The article can be found here: https://medium.com/@taleodor/building-kubernetes-cicd-pipeline-with-github-actions-argocd-and-reliza-hub-e7120b9be870

Take The Fear Out Of Git Push

(Git) Push To Reset The World
Photo by Tom Grünbauer on Unsplash

Remember “The Lean Startup” where they asked engineers to push a change to production on their first day of work? Then the quote to justify it was: “If our production process is so fragile that you can break it on your very first day of work, shame on us for making it so easy to do so”.

“The Lean Startup” was published almost 10 years ago, in 2011. Unfortunately, this simple idea described above still does not resonate with many organizations. On the contrary, putting more pressure on developers committing and pushing code is quite common.

In my experience, the #1 reason for the loss of Software Development productivity is this exact fear to push a change to the Version Control Repository.

Bureaucracy Always Wants To Slow Down Git Push

Developers are frequently told all sorts of things before they push changes: that they need to branch first, or they need to merge to several branches, or they need pull requests first, or they must test locally first, or they need peer reviews, and on and on it goes. Frequently it turns into a strict ever-changing checklist of what a developer needs to do before pushing a simple change. Organization bureaucracy is thus trying to protect itself from negative consequences of botched releases.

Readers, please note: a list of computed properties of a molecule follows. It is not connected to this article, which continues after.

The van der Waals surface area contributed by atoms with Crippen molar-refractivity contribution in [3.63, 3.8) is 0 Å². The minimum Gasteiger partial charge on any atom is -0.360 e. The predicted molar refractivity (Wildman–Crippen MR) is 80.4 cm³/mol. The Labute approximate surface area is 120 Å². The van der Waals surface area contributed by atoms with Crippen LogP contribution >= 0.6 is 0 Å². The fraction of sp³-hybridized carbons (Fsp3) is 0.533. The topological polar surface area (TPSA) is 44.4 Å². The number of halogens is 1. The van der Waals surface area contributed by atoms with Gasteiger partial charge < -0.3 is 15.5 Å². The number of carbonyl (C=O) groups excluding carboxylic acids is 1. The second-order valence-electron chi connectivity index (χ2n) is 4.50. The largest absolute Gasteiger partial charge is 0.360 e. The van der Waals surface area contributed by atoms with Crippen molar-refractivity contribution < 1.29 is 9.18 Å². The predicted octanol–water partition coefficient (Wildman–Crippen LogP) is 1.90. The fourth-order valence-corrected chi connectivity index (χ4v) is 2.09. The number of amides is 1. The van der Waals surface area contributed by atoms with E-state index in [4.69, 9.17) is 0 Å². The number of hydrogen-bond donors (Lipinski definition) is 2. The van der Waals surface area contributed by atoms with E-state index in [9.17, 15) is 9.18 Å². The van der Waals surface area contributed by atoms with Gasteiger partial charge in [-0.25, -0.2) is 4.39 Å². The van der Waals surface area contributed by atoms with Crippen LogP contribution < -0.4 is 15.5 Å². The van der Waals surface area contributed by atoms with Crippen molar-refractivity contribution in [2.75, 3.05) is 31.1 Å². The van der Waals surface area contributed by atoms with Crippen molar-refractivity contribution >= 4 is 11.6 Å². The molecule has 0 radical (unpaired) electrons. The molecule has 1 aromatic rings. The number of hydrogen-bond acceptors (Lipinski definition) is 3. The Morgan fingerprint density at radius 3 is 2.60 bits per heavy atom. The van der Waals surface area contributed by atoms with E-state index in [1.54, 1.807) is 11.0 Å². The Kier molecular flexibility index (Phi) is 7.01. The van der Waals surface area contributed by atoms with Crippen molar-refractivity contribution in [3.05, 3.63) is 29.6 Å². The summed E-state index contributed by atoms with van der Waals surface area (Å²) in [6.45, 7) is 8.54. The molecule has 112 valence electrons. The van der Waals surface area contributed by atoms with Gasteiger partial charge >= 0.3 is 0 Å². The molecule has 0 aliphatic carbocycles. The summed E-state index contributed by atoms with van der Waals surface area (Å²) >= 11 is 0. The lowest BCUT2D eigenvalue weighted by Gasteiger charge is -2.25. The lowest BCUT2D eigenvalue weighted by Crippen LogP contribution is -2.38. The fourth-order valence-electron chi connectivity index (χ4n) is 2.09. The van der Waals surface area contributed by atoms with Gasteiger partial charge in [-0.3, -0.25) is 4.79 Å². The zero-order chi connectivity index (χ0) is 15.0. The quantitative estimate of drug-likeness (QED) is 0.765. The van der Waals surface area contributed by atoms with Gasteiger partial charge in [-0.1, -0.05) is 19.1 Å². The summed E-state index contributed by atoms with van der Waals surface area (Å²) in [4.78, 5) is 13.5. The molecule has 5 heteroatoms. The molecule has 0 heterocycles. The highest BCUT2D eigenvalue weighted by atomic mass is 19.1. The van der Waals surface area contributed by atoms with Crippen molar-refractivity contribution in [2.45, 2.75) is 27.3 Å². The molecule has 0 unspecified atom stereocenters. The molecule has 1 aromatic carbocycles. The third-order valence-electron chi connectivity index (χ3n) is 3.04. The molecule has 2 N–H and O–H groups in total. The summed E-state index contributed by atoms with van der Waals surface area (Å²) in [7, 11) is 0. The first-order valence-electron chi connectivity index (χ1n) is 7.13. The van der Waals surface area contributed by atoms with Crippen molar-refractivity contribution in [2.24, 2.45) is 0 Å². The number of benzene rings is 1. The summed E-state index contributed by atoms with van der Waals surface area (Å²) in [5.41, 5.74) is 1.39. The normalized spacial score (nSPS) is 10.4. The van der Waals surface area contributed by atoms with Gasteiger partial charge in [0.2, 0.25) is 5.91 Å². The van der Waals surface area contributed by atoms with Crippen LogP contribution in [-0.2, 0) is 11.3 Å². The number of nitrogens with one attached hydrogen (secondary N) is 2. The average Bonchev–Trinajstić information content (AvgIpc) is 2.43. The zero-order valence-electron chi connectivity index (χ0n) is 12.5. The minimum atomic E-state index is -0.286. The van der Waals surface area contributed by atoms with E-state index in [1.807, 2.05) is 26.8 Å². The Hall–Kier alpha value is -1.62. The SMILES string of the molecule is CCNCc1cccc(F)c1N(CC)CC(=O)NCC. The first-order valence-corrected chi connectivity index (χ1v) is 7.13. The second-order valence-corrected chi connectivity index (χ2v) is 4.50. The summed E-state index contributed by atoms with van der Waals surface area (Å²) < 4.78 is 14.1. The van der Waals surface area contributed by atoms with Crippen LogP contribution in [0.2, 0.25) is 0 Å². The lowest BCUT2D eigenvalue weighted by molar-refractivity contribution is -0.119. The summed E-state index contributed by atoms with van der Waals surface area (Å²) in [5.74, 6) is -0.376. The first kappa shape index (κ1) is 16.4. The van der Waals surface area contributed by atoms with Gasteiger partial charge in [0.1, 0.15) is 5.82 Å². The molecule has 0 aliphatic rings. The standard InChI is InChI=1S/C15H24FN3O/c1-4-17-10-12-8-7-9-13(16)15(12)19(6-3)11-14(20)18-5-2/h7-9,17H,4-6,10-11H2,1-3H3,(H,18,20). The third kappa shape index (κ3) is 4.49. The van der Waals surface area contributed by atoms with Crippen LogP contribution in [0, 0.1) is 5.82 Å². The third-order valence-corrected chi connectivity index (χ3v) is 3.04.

But the truth is that if developers are afraid of pushing changes all sorts of bad things will naturally happen:

  1. Developers would hoard changes to push at the very last moment, creating a snowball effect, increasing the batch size and making it very hard to make sense of what is pushed.
  2. Conflicts are now everywhere, which leads to proliferation of merges, which leads to lots of bugs and yet makes already large snowball of changes even bigger.
  3. Every process is synchronized, and everybody spends a lot of time waiting for something – for approvals, for branches being cut, for changes being pushed, for meetings being held – which results in a plain downtime for a lot of people across the organization, while they sit waiting or redoing their work due to merge-conflicts.
  4. Finally, since pushes happen at the last possible moment, deadlines will be missed, releases truly will be botched and the customers won’t be happy.

Making It Right

So as DevOps / GoalOps people, what can we do to make it right? First and foremost, let developers push their changes whenever they feel changes are ready. For this to work correctly, CI process on push must become asynchronous.